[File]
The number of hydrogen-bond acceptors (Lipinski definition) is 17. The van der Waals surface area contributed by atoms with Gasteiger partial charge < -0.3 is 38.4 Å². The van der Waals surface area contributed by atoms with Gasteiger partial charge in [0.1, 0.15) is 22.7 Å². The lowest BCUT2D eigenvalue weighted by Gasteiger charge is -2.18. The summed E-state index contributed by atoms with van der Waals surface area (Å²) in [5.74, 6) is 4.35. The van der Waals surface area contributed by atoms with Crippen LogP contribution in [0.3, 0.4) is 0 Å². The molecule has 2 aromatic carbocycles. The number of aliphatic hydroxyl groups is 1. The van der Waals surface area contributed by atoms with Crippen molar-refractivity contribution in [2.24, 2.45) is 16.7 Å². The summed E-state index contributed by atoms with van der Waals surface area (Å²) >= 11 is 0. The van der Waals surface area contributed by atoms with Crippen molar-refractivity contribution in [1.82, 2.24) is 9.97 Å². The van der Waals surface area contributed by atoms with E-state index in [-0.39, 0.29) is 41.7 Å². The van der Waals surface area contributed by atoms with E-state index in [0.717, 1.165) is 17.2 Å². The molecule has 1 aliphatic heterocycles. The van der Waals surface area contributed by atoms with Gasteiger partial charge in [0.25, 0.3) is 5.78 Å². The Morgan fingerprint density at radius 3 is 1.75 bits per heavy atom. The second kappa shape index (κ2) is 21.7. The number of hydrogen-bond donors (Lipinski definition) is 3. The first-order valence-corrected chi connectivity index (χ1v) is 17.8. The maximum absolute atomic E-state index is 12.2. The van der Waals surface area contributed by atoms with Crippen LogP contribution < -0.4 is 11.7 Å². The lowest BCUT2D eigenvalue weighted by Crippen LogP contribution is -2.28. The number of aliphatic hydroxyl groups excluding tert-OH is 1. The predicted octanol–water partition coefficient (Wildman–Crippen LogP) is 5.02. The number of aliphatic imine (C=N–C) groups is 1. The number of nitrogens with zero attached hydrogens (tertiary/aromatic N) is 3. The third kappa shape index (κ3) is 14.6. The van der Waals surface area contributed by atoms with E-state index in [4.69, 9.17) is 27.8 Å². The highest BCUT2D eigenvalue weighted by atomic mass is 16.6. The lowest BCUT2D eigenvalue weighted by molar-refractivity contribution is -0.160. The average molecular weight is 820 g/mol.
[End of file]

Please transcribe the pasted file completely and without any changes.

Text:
The number of hydrogen-bond acceptors (Lipinski definition) is 17. The van der Waals surface area contributed by atoms with Gasteiger partial charge < -0.3 is 38.4 Å². The van der Waals surface area contributed by atoms with Gasteiger partial charge in [0.1, 0.15) is 22.7 Å². The lowest BCUT2D eigenvalue weighted by Gasteiger charge is -2.18. The summed E-state index contributed by atoms with van der Waals surface area (Å²) in [5.74, 6) is 4.35. The van der Waals surface area contributed by atoms with Crippen LogP contribution in [0.3, 0.4) is 0 Å². The molecule has 2 aromatic carbocycles. The number of aliphatic hydroxyl groups is 1. The van der Waals surface area contributed by atoms with Crippen molar-refractivity contribution in [2.24, 2.45) is 16.7 Å². The summed E-state index contributed by atoms with van der Waals surface area (Å²) >= 11 is 0. The van der Waals surface area contributed by atoms with Crippen molar-refractivity contribution in [1.82, 2.24) is 9.97 Å². The van der Waals surface area contributed by atoms with E-state index in [-0.39, 0.29) is 41.7 Å². The van der Waals surface area contributed by atoms with E-state index in [0.717, 1.165) is 17.2 Å². The molecule has 1 aliphatic heterocycles. The van der Waals surface area contributed by atoms with Gasteiger partial charge in [0.25, 0.3) is 5.78 Å². The Morgan fingerprint density at radius 3 is 1.75 bits per heavy atom. The second kappa shape index (κ2) is 21.7. The number of hydrogen-bond donors (Lipinski definition) is 3. The first-order valence-corrected chi connectivity index (χ1v) is 17.8. The maximum absolute atomic E-state index is 12.2. The van der Waals surface area contributed by atoms with Crippen LogP contribution < -0.4 is 11.7 Å². The lowest BCUT2D eigenvalue weighted by Crippen LogP contribution is -2.28. The number of aliphatic hydroxyl groups excluding tert-OH is 1. The predicted octanol–water partition coefficient (Wildman–Crippen LogP) is 5.02. The number of aliphatic imine (C=N–C) groups is 1. The number of nitrogens with zero attached hydrogens (tertiary/aromatic N) is 3. The third kappa shape index (κ3) is 14.6. The van der Waals surface area contributed by atoms with E-state index in [4.69, 9.17) is 27.8 Å². The highest BCUT2D eigenvalue weighted by atomic mass is 16.6. The lowest BCUT2D eigenvalue weighted by molar-refractivity contribution is -0.160. The average molecular weight is 820 g/mol.